Are There Wolves in Texas? Discover Their History in the State

Written by Niccoy Walker
Published: July 25, 2022
© David Dirga/
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Wolves spark both adoration and fear in the hearts of men. Their penetrative stares, intimidating stances, and spine-tingling howls are nothing short of enchanting. But encounter them in the wild, and you’ll only notice sharp white teeth and glowing eyes. Fortunately, if you are in Texas, you won’t have to worry about coming face to face with a wolf, at least not yet.

 Are there wolves in Texas? Find out the complicated answer.

Are There Wolves in Texas?

wolf staring
There are no wolves in Texas. All wolf species in Texas became extinct, or extirpated, by the late 1980s.

©Paul Aparicio/

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For now, there are no wolves in Texas. At one point, there were two wolf species in Texas: the southeastern red wolf and the gray wolf. There was also a subspecies of the gray wolf called the Mexican gray wolf. On March 11, 1967, gray wolves were listed as endangered. By 1970, red and gray wolves were extinct (extirpated) in Texas. The Mexican gray wolf became extinct in the Texas wild during the late 1980s.

Today there is only one place in Texas where you can see wolves: The Saint Francis Wolf Sanctuary in Montgomery. The sanctuary is home to around a dozen rescued wolves or wolf-dog hybrids. 

Southeastern Red Wolf

Red wolves are medium-sized wolves with reddish coats. This species is native to the United States, and research concludes that they are a unique breed. Red wolves are about four feet in length, around 26-inches tall, and can weigh between 45 and 80 pounds. People often mistake them for coyotes, but they are significantly larger.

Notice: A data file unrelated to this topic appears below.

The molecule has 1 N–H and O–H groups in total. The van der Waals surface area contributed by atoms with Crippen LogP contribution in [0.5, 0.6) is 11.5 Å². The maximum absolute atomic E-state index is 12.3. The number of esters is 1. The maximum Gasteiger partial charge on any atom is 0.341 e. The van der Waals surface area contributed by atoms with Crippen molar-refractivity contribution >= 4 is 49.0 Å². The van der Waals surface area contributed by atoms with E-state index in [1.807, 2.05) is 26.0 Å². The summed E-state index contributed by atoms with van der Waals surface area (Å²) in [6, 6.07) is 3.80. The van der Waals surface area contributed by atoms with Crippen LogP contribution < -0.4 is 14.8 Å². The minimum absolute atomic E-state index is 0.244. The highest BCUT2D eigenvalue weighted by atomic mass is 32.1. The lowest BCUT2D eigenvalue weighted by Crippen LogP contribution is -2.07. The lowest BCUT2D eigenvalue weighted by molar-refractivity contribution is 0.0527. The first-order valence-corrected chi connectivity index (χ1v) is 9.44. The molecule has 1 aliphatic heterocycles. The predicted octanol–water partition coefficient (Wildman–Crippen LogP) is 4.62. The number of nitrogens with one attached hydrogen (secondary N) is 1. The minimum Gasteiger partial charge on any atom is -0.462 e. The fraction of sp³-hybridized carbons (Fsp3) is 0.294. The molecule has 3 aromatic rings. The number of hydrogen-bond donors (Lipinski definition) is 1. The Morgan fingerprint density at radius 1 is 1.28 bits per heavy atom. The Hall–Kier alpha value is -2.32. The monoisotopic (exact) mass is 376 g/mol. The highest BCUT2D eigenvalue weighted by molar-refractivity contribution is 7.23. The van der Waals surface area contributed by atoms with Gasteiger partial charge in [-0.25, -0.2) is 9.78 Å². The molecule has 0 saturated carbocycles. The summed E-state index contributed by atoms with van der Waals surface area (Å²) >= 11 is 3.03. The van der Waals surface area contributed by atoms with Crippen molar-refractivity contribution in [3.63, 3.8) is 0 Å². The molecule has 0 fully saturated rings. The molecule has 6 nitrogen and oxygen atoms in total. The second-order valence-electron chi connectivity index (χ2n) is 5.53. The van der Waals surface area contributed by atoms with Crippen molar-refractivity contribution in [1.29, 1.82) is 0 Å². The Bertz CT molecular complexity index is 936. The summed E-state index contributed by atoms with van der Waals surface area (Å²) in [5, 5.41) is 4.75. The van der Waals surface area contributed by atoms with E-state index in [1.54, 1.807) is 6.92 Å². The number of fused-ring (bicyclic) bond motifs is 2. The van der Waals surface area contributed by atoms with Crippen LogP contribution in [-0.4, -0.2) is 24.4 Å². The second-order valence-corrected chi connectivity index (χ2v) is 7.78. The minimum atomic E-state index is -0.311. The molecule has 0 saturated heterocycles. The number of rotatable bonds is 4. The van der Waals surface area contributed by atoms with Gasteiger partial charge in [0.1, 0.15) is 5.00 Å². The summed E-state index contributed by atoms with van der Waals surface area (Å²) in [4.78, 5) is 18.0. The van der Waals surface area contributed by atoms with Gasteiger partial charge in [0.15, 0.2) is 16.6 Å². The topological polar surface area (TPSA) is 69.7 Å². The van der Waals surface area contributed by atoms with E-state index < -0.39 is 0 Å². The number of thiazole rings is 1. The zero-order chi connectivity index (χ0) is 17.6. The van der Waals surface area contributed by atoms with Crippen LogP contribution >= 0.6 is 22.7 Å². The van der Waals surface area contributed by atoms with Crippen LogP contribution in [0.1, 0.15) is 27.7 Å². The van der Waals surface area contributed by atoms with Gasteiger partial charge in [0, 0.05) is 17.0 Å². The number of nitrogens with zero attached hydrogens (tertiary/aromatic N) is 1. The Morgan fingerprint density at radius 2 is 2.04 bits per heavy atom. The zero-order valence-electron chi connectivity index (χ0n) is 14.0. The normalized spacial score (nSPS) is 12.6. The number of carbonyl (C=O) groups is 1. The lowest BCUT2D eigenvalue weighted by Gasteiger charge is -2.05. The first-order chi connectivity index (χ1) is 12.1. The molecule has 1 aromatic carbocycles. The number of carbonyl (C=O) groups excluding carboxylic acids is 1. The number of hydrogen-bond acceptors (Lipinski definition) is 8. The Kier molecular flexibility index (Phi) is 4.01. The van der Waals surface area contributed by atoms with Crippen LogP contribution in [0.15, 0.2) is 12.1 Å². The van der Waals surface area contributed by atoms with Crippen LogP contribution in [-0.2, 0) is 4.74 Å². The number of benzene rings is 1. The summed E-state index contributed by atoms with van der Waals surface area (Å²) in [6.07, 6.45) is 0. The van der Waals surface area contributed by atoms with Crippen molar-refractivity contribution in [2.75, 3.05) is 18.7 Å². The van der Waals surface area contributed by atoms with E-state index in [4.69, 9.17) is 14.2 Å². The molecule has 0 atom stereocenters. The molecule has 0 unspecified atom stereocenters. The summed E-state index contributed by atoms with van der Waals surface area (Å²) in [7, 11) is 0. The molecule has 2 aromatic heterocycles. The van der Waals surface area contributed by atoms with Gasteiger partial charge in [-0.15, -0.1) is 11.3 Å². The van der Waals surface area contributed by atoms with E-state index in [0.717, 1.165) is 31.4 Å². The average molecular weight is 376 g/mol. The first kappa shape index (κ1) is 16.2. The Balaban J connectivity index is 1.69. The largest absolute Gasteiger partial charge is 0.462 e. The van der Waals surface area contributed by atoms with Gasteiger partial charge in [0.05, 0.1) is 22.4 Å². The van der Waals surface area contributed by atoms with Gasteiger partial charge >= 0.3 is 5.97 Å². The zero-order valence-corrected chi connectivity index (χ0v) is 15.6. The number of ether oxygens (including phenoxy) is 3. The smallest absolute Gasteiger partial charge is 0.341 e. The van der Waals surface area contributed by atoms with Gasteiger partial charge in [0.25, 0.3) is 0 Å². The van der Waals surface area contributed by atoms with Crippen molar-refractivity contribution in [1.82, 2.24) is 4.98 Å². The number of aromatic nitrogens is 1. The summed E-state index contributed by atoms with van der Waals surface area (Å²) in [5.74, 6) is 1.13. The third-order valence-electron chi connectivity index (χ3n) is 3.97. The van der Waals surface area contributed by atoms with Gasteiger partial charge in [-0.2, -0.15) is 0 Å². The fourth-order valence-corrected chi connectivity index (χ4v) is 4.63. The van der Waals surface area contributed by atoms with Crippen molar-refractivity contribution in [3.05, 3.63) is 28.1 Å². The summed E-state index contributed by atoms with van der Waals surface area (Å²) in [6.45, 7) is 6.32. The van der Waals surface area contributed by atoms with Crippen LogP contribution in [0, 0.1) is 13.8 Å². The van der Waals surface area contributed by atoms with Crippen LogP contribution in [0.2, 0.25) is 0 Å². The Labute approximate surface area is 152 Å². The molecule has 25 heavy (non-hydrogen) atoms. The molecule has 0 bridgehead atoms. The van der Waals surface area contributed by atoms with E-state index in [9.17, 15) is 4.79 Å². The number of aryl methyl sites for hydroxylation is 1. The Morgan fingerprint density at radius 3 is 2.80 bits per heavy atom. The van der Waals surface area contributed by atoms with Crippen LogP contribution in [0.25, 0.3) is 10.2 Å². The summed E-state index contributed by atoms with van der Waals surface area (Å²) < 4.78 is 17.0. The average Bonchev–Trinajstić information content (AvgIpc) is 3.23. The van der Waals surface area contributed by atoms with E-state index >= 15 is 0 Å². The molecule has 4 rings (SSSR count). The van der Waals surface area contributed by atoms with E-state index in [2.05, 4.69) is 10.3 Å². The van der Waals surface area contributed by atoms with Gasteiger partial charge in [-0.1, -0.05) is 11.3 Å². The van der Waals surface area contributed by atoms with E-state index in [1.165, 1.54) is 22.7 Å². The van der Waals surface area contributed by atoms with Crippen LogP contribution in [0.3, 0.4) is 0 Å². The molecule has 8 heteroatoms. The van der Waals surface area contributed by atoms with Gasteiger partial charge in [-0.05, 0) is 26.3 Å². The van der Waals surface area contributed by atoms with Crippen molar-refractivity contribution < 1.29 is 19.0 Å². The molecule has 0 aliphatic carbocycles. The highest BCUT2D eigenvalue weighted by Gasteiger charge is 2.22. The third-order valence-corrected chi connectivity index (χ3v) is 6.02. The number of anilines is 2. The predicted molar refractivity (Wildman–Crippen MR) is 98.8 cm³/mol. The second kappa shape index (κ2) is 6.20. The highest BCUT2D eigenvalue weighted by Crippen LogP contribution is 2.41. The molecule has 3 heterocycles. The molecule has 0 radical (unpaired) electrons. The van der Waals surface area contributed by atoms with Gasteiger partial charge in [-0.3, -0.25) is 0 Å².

They once populated most of the Southeast, from New York to mid-Texas, living mainly in marshes and coastal plains. Wolves are social animals that form close packs, and red wolves are no exception. This species mates for life, and its pack consists of a breeding pair and their offspring for many years. Their diet mainly consists of deer and small mammals.

Captive breeding increased this wolf population, and in 1998, scientists released them into a North Carolina refuge in the Smokey Mountains. There were once hundreds of them living freely, but their numbers have declined to less than 35. Red wolves are now the most endangered member of the canine family.

Mexican Gray Wolf

The Mexican gray wolf, or Lobo, is a subspecies of the gray wolf native to parts of Arizona, New Mexico, Texas, and Mexico. It’s distinguished from the traditional gray wolf by its narrow head, yellowish-gray fur, and overall size. It is the smallest species of North American gray wolf.

After the US put them on the Endangered Species List in 1976, the US and Mexico captured the remaining and put them in a captive breeding program. The bred wolves from the program were released into Arizona and New Mexico recovery areas in 1998. Today their numbers are much better, with over 350 in programs and at least 186 in the wild. 

History of Wolves in Texas

Wild Dog Breeds: Red Wolf
Red and gray wolves were abundant in Texas before the US started a project to reduce their population significantly.


Before the Civil War, red and gray wolves were abundant in the state. They naturally separated their packs, with red wolves inhabiting the eastern half and gray wolves living in the west. In fact, gray wolves were so plentiful they occupied most of the northern hemisphere.